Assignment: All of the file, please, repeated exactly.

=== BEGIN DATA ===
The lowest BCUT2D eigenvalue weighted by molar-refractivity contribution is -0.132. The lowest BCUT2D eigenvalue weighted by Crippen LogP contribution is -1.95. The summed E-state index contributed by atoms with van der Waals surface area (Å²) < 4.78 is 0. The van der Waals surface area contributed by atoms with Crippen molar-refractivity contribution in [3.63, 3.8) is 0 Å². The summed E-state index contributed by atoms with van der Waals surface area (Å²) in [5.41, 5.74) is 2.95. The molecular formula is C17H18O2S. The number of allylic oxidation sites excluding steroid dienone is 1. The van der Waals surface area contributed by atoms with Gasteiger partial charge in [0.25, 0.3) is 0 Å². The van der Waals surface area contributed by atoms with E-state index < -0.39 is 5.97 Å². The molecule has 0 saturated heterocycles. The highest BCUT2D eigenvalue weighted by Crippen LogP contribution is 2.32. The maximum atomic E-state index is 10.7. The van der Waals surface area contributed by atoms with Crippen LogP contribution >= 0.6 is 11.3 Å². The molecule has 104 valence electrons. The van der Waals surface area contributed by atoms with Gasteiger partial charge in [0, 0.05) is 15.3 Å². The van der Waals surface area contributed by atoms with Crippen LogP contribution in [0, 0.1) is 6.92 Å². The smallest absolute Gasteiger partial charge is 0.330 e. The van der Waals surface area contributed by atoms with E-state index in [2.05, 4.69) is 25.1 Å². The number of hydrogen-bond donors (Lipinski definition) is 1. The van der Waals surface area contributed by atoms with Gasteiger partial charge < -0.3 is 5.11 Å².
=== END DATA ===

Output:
The lowest BCUT2D eigenvalue weighted by molar-refractivity contribution is -0.132. The lowest BCUT2D eigenvalue weighted by Crippen LogP contribution is -1.95. The summed E-state index contributed by atoms with van der Waals surface area (Å²) < 4.78 is 0. The van der Waals surface area contributed by atoms with Crippen molar-refractivity contribution in [3.63, 3.8) is 0 Å². The summed E-state index contributed by atoms with van der Waals surface area (Å²) in [5.41, 5.74) is 2.95. The molecular formula is C17H18O2S. The number of allylic oxidation sites excluding steroid dienone is 1. The van der Waals surface area contributed by atoms with Gasteiger partial charge in [0.25, 0.3) is 0 Å². The van der Waals surface area contributed by atoms with E-state index < -0.39 is 5.97 Å². The molecule has 0 saturated heterocycles. The highest BCUT2D eigenvalue weighted by Crippen LogP contribution is 2.32. The maximum atomic E-state index is 10.7. The van der Waals surface area contributed by atoms with Crippen LogP contribution >= 0.6 is 11.3 Å². The molecule has 104 valence electrons. The van der Waals surface area contributed by atoms with Gasteiger partial charge in [0, 0.05) is 15.3 Å². The van der Waals surface area contributed by atoms with Crippen LogP contribution in [0, 0.1) is 6.92 Å². The smallest absolute Gasteiger partial charge is 0.330 e. The van der Waals surface area contributed by atoms with E-state index in [2.05, 4.69) is 25.1 Å². The number of hydrogen-bond donors (Lipinski definition) is 1. The van der Waals surface area contributed by atoms with Gasteiger partial charge < -0.3 is 5.11 Å².